(AP) Jeff Giardinelli embraced the cold outside Lambeau Field dressed in a No. 8 Steve Young jersey, red San Francisco 49ers knit cap and Candlestick Park-themed scarf.
He'll remember his first visit to Green Bay for a while, whether or not his beloved 49ers beat the Packers in the NFC wild-card game Sunday.
An arctic front pushing through the Midwest could make the game one of the coldest in NFL history. The meat-locker conditions put a chill on outdoor tailgating and had fans heading into Lambeau early to warm up with free coffee and hot chocolate.
"Refreshing," Giardinelli, of Fresno, Calif., exclaimed as he walked across a parking lot with friend Jeff Morgan. "We suited up, we brought all the snowboarding gear we use out there and added to it. Without the wind, which isn't here yet, we're good. When it gets windy, we'll be ready for it."
Morgan wasn't quite as convinced.
"He says 'refreshing.' I say it's cold as heck," said Morgan, also from Fresno. He's not a 49ers fan but wanted to come this weekend for what he called the "Lambeau atmosphere."
It was 5 degrees about an hour before game time, but the wind made it feel like minus-11.
The coldest NFL game on record is the 1967 championship game, known as the "Ice Bowl" won by the Packers 21-17 over the Dallas Cowboys at Lambeau Field on New Year's Eve. The temperature dipped to minus-13, and the wind chill that day was minus-48.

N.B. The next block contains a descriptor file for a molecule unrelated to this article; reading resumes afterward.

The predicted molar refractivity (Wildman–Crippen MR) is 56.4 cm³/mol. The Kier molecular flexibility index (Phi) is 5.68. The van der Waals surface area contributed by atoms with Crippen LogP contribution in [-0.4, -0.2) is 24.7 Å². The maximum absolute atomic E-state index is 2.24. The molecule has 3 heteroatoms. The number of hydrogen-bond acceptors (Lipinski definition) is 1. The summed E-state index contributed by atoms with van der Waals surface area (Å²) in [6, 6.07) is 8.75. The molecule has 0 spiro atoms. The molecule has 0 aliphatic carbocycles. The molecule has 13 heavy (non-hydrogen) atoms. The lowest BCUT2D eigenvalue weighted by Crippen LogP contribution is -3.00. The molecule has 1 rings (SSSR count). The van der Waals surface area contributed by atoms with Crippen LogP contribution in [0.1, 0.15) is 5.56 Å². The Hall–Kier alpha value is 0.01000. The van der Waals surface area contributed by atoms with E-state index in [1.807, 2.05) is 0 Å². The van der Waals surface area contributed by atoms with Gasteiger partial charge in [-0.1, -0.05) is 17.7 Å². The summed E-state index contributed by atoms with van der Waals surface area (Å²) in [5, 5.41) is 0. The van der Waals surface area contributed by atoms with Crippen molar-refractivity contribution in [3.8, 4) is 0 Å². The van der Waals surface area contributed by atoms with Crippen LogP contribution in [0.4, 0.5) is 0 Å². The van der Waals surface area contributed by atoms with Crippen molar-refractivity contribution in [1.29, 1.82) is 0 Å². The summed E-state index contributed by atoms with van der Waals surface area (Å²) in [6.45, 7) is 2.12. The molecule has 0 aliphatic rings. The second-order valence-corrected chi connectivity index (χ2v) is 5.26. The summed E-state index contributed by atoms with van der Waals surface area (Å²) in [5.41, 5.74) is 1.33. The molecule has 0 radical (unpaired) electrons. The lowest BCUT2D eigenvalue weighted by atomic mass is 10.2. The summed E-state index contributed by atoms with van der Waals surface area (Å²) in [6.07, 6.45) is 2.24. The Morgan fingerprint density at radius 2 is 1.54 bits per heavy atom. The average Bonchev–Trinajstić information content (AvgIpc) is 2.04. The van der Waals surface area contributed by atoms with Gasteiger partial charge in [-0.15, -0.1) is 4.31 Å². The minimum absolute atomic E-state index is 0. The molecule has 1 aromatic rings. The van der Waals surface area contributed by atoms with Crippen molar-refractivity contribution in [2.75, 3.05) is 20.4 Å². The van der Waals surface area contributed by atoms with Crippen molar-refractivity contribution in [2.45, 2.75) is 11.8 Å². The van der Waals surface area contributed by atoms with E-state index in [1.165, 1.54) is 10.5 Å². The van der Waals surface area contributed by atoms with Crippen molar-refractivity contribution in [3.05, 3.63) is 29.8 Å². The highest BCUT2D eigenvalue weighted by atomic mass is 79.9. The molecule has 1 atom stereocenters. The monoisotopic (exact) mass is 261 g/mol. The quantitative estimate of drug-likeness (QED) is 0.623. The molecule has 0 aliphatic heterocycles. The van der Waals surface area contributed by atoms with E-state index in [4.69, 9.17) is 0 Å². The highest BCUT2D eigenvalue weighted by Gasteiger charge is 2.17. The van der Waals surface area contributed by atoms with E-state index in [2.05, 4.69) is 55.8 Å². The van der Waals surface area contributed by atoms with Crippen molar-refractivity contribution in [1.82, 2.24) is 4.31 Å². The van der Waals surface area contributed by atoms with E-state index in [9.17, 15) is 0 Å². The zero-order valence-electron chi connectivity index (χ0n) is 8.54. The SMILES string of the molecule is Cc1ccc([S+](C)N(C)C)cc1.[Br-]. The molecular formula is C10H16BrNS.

The game at 80,000-plus capacity Lambeau Field was sold out. But with tailgating more subdued because of winter's blasts fans had to find other ways to celebrate before the showdown between the NFC rivals.
Some fans took to unusual measures to stay warm. At one house two blocks from Lambeau, revelers dressed in camouflage outdoor gear and gathered next to a fire pit set up in the driveway.
Back at a Lambeau lot, Craig Heling, of Waukesha, was setting up a camouflage hunting blind behind his white pickup truck, where he planned to tailgate next to a propane heater. It's the kind of setup he uses to go ice fishing.
Four layers of clothing up top, two on the legs, Heling said. "Two wool socks on right now, I feel comfortable," he said.
His wife, Renee, was helping to set up inside the blind.
"Well, my nose is about frozen. It feels like I jumped in the lake the other day it feel about like that," she said with a laugh. Heling was completely dry, unlike New Year's Day when she took part in a "polar plunge" into Lake Michigan.
"It was cold," she said. "It feels about like that right now."
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